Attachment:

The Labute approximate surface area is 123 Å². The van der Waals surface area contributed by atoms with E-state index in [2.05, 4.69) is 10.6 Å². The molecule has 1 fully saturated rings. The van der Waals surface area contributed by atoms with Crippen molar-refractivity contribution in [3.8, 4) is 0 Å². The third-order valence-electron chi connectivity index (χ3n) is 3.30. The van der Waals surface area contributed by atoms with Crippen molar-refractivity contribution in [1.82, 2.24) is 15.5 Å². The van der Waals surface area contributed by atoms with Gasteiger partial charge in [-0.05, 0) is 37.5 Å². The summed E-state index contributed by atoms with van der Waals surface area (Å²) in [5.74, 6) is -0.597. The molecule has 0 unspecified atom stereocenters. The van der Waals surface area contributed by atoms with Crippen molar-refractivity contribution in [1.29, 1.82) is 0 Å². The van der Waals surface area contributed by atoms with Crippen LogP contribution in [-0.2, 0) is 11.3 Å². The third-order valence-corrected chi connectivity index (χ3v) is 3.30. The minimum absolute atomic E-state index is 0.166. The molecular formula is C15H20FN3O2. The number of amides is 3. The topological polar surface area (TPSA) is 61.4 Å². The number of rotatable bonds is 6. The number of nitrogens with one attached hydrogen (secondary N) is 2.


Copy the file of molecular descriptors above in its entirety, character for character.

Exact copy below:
The Labute approximate surface area is 123 Å². The van der Waals surface area contributed by atoms with E-state index in [2.05, 4.69) is 10.6 Å². The molecule has 1 fully saturated rings. The van der Waals surface area contributed by atoms with Crippen molar-refractivity contribution in [3.8, 4) is 0 Å². The third-order valence-electron chi connectivity index (χ3n) is 3.30. The van der Waals surface area contributed by atoms with Crippen molar-refractivity contribution in [1.82, 2.24) is 15.5 Å². The van der Waals surface area contributed by atoms with Gasteiger partial charge in [-0.05, 0) is 37.5 Å². The summed E-state index contributed by atoms with van der Waals surface area (Å²) in [5.74, 6) is -0.597. The molecule has 0 unspecified atom stereocenters. The van der Waals surface area contributed by atoms with Crippen molar-refractivity contribution in [1.29, 1.82) is 0 Å². The van der Waals surface area contributed by atoms with Crippen LogP contribution in [-0.2, 0) is 11.3 Å². The third-order valence-corrected chi connectivity index (χ3v) is 3.30. The minimum absolute atomic E-state index is 0.166. The molecular formula is C15H20FN3O2. The number of amides is 3. The topological polar surface area (TPSA) is 61.4 Å². The number of rotatable bonds is 6. The number of nitrogens with one attached hydrogen (secondary N) is 2.